City officials Tuesday said they’ve reached a tentative agreement with the Federal Aviation Administration to settle a dispute over flight paths at John Wayne Airport.
The city of Newport Beach and Orange County sued the FAA after the agency changed the flight paths as part of a broad regional update to Southland airports in 2016, allowing planes to lift off closer to Newport Beach’s pricey seaside homes rather than farther out over the ocean.
As part of the agreement announced Tuesday, the FAA agreed that “flight paths will stay between the existing SNA (John Wayne Airport) noise monitors and (planners) will design and study one of the nation’s first precision-based curved departure procedures for SNA. This procedure, planned for implementation in the coming weeks, would in theory allow planes to follow the curves of the Upper Newport Bay, therefore avoiding as many residential areas as possible,” according to city officials.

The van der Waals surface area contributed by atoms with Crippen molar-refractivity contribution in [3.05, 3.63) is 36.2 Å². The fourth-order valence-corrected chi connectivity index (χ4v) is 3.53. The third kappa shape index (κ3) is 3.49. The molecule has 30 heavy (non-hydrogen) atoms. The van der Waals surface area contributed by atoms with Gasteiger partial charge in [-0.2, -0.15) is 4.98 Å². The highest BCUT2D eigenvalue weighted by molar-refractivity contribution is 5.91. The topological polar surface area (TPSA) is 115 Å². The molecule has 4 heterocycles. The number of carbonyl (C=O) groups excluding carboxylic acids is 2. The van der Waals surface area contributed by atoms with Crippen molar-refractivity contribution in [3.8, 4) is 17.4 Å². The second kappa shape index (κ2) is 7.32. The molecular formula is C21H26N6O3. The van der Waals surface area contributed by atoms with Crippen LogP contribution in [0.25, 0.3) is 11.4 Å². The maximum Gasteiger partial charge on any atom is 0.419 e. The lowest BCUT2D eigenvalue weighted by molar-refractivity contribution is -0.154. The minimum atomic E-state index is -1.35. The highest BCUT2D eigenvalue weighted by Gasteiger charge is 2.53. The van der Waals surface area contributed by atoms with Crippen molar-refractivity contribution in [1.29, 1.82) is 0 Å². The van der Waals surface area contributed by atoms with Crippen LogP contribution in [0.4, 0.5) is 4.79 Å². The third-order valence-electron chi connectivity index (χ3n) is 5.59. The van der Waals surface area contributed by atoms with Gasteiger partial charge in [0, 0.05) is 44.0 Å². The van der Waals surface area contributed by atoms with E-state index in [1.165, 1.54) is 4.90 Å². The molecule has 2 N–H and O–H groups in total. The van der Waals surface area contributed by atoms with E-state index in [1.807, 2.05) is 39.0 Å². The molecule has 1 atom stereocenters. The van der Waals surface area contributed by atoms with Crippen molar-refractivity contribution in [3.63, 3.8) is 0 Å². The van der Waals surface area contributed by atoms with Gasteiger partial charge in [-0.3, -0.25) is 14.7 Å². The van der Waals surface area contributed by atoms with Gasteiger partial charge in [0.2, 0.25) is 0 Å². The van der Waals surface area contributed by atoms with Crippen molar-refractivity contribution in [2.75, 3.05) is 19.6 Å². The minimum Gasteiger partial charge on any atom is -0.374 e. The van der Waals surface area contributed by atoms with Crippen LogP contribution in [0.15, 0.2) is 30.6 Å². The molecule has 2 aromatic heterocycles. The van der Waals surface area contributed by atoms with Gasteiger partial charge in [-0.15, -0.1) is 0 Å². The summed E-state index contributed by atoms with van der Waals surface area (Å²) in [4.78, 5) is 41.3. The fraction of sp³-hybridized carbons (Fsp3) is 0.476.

“Further, the FAA agreed to ensure all future changes to flight paths will be fully analyzed anew under the National Environmental Policy Act. Finally, additional protections were secured against excessive `early offshore turns’ that, if allowed, would bring certain departures closer to Corona del Mar and Newport Coast,” the city’s statement said.
Newport Beach City Attorney Aaron Harp said the settlement agreement represents an outcome “better than what could be expected had this matter gone through to trial.”
Mayor Marshall Duffield agreed.
“The litigation was a bold step for the City Council in 2016 … and it is coming to a successful legal conclusion,” Duffield said. “Protecting our community against the negative impacts of the airport is the most important thing we do here in Newport Beach.”
City officials said the agreement remains subject to the approval of the FAA and the U.S. Department of Justice.
—City News Service
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